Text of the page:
What is a Flag Pattern?
A flag pattern is a trend continuation pattern, appropriately named after it’s visual similarity to a flag on a flagpole. A “flag” is composed of an explosive strong price move that forms the flagpole, followed by an orderly and diagonally symmetrical pullback, which forms the flag. When the trendline resistance on the flag breaks, it triggers the next leg of the trend move and the stock proceeds ahead. What separates the flag from a typical breakout or breakdown is the pole formation representing almost a vertical and parabolic initial price move. Flag patterns can be bullish or bearish.
This pattern starts with a strong almost vertical price spike that takes the short-sellers completely off-guard as they cover in frenzy as more buyers come in off the fence. Eventually, the price peaks and forms an orderly pullback where the highs and lows are literally parallel to each other, forming a tilted rectangle.
Upper and lower trendlines are plotted to reflect the parallel diagonal nature. The breakout forms when the upper resistance trend line breaks again as prices surge back towards the high of the formation and explodes through to trigger another breakout and uptrend move. The sharper the spike on the flagpole, the more powerful the bull flag can be.
The bear flag is an upside down version of the bull flat. It has the same structure as the bull flag but inverted. The flagpole forms on an almost vertical panic price drop as bulls get blindsided from the sellers, then a bounce that has parallel upper and lower trendlines, which form the flag.
When the lower trendline breaks, it triggers panic sellers as the downtrend resumes another leg down. Just like the bull flag, the severity of the drop on the flagpole determines how strong the bear flag can be.
The Psychology of a Flag Pattern
Flag patterns start off violently as the ‘other’ side gets caught off guard on the trend move or as bulls/bears become overambitious. On bull flags, the bears get blindsided due to complacency as the bulls charge ahead with a strong breakout causing bears to panic or add to their shorts. Once the stock peaks out, the bears regain some confidence as they add to their short positions only to get trapped again when the breakout forms causing more short covering. Since short-sellers from the initial flagpole run up may still be trapped, the second breakout forming through the flag can be even more extreme in terms of the angle and severity of price move. This is when forced liquidations and margin calls kick in. The same happens on bear flags, just inversely.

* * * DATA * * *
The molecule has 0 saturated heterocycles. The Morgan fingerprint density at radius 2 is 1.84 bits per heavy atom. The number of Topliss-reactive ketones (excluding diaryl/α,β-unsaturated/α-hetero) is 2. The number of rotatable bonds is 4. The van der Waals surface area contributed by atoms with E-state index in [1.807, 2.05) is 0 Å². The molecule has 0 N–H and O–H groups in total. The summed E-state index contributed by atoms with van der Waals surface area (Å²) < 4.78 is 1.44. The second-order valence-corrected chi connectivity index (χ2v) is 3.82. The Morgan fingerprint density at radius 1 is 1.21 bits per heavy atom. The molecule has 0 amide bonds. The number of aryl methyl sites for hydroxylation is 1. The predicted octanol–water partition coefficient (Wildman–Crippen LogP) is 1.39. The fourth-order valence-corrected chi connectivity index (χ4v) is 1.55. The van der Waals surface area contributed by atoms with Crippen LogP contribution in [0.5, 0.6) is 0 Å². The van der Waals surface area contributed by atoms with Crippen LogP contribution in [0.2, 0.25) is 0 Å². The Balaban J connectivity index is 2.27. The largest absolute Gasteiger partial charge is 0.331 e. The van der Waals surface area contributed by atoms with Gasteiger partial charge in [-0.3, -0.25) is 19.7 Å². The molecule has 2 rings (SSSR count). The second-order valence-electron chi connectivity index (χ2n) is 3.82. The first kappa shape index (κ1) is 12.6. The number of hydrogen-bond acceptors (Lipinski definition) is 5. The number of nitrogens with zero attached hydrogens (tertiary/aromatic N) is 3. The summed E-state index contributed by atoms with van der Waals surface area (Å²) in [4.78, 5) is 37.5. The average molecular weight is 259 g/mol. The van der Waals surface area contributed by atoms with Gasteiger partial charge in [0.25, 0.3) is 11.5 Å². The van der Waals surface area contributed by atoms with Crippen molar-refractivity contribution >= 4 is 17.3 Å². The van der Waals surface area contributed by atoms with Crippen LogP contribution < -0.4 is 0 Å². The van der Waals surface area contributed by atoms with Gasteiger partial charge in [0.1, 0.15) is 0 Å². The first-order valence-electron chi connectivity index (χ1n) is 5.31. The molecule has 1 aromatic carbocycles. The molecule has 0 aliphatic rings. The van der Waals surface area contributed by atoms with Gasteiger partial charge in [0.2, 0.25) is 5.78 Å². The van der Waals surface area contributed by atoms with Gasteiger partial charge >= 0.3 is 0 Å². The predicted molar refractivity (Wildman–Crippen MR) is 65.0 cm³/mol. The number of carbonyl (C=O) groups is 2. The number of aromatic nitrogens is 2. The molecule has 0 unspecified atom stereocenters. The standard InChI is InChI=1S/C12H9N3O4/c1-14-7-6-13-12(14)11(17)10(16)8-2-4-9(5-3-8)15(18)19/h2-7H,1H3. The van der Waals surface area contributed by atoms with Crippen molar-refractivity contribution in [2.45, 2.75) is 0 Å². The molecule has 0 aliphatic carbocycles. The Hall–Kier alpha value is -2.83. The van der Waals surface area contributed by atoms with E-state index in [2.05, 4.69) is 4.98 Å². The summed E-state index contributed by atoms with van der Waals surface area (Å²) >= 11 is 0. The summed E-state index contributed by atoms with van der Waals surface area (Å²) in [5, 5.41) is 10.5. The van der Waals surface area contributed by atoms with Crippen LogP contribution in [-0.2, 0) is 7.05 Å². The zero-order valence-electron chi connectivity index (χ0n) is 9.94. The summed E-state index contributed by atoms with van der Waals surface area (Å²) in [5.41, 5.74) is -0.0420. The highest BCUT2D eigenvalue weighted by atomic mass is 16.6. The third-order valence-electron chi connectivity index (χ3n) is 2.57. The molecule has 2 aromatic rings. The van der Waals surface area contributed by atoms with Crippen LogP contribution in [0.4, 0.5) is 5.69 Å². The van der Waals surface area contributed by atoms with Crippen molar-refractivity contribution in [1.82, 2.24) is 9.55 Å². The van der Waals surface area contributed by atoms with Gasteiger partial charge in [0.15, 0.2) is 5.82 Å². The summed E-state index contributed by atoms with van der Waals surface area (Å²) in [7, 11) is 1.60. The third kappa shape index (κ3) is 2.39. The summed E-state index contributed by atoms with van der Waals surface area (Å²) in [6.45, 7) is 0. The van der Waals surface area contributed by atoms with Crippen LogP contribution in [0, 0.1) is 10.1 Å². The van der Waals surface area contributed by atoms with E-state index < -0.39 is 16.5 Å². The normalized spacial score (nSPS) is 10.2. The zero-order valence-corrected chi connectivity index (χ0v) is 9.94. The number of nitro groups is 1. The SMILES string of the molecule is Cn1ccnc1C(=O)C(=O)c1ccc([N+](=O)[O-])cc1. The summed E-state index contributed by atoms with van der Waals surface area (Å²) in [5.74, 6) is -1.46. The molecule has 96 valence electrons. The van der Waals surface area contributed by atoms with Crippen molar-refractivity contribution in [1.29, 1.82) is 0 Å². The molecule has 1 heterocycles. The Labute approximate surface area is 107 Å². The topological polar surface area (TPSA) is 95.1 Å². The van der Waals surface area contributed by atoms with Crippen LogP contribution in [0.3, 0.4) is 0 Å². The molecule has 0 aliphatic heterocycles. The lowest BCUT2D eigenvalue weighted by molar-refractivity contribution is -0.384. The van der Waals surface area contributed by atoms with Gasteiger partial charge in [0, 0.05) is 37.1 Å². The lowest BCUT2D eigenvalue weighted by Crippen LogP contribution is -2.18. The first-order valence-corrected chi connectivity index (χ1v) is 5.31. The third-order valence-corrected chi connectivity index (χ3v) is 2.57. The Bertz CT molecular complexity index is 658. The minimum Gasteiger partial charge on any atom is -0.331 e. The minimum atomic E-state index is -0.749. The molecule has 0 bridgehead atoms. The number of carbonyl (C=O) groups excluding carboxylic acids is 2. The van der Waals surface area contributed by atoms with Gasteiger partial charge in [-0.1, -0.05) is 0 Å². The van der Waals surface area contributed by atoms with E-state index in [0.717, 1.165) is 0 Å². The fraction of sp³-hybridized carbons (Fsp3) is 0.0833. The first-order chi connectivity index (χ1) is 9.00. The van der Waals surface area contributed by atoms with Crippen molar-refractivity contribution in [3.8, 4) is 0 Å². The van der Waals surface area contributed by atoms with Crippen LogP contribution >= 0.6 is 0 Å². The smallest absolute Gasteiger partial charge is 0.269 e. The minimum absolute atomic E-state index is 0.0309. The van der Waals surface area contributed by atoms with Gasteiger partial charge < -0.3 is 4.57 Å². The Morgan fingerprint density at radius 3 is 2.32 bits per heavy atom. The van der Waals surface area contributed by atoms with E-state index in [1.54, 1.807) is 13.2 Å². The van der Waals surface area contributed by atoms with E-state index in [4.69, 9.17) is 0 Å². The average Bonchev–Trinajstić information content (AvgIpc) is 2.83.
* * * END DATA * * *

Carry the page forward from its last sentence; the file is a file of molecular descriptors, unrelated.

How to Plan a Trade Using Flag Patterns
Flat patterns require the patience to wait for the flag to form and plot the upper and lower trendlines. These will contain your entry and stop levels. It is best to also use a momentum indicator like stochastic to time your entries. Use the 80/20 band stochastic crossovers to help time entries and exits.
Two Trade Entry Spots
There are two spots of entry on any flag formation when playing for the trend continuation break. The first entry is on the flag break and the second potential entry is on the break of the high of the flagpole. The first entry is an early entry that allows the trader to capitalize on an initial move back to the high of the flagpole before the stock rejects or breaks out. (graphics with entries and exit levels)
Two Trade Stop Loss Spots
A flag pattern also allows for two measured stop-loss levels if the stock fails to hold its momentum. The initial stop-loss can be placed under the upper trendline on uptrends and lower trendline on downtrends, as a precautionary trail stop. However, some traders may wish to give it more room to avoid wiggles and place their stop at or under the lower trendline on uptrends and lower trendline on downtrends. Using the second trendline stop-loss may be more costly but it avoids wiggles at the first trendline from triggering premature stops. To offset some of the risk, lighter shares can be used when trailing the second trendline stop-loss.
Target Price Levels
Once you entry a flag pattern, the targets can be derived from many indicators. The initial targets on all flag patterns will be the high or low of the flagpole. If the flagpole price peak is exceeded, then you can use Bollinger Bands and or fib price levels. To get fib price level targets, first plot the high to low and low back to high price levels of the flagpole. This should not only give the fib retracement levels but also the fib extension levels. There are three potential price target levels indicated by 1.27, 1.414 and 1.618 fib extensions, which each double as a potential price reversal zone (PRZ).